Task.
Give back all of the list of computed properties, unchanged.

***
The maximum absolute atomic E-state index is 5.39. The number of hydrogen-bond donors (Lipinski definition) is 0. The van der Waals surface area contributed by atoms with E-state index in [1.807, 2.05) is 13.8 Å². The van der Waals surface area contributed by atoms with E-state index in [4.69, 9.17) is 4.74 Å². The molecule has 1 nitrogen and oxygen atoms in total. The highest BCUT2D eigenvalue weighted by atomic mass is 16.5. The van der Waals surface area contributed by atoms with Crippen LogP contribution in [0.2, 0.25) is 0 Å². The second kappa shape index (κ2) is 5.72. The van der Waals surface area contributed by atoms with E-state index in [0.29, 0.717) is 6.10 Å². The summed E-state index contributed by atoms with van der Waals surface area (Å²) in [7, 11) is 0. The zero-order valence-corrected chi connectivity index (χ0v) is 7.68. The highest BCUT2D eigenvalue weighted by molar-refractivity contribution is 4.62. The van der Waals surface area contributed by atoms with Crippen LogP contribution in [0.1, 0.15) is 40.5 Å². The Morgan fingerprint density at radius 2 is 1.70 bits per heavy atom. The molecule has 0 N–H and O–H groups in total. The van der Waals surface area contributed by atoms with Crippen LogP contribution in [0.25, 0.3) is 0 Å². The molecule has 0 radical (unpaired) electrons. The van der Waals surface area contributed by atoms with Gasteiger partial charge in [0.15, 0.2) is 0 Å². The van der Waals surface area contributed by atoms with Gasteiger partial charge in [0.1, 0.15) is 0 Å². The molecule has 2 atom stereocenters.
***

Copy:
The maximum absolute atomic E-state index is 5.39. The number of hydrogen-bond donors (Lipinski definition) is 0. The van der Waals surface area contributed by atoms with E-state index in [1.807, 2.05) is 13.8 Å². The van der Waals surface area contributed by atoms with E-state index in [4.69, 9.17) is 4.74 Å². The molecule has 1 nitrogen and oxygen atoms in total. The highest BCUT2D eigenvalue weighted by atomic mass is 16.5. The van der Waals surface area contributed by atoms with Crippen LogP contribution in [0.2, 0.25) is 0 Å². The second kappa shape index (κ2) is 5.72. The van der Waals surface area contributed by atoms with E-state index in [0.29, 0.717) is 6.10 Å². The summed E-state index contributed by atoms with van der Waals surface area (Å²) in [7, 11) is 0. The zero-order valence-corrected chi connectivity index (χ0v) is 7.68. The highest BCUT2D eigenvalue weighted by molar-refractivity contribution is 4.62. The van der Waals surface area contributed by atoms with Crippen LogP contribution in [0.1, 0.15) is 40.5 Å². The Morgan fingerprint density at radius 2 is 1.70 bits per heavy atom. The molecule has 0 N–H and O–H groups in total. The van der Waals surface area contributed by atoms with Crippen LogP contribution in [0.25, 0.3) is 0 Å². The molecule has 0 radical (unpaired) electrons. The van der Waals surface area contributed by atoms with Gasteiger partial charge in [0.15, 0.2) is 0 Å². The van der Waals surface area contributed by atoms with Gasteiger partial charge in [0.1, 0.15) is 0 Å². The molecule has 2 atom stereocenters.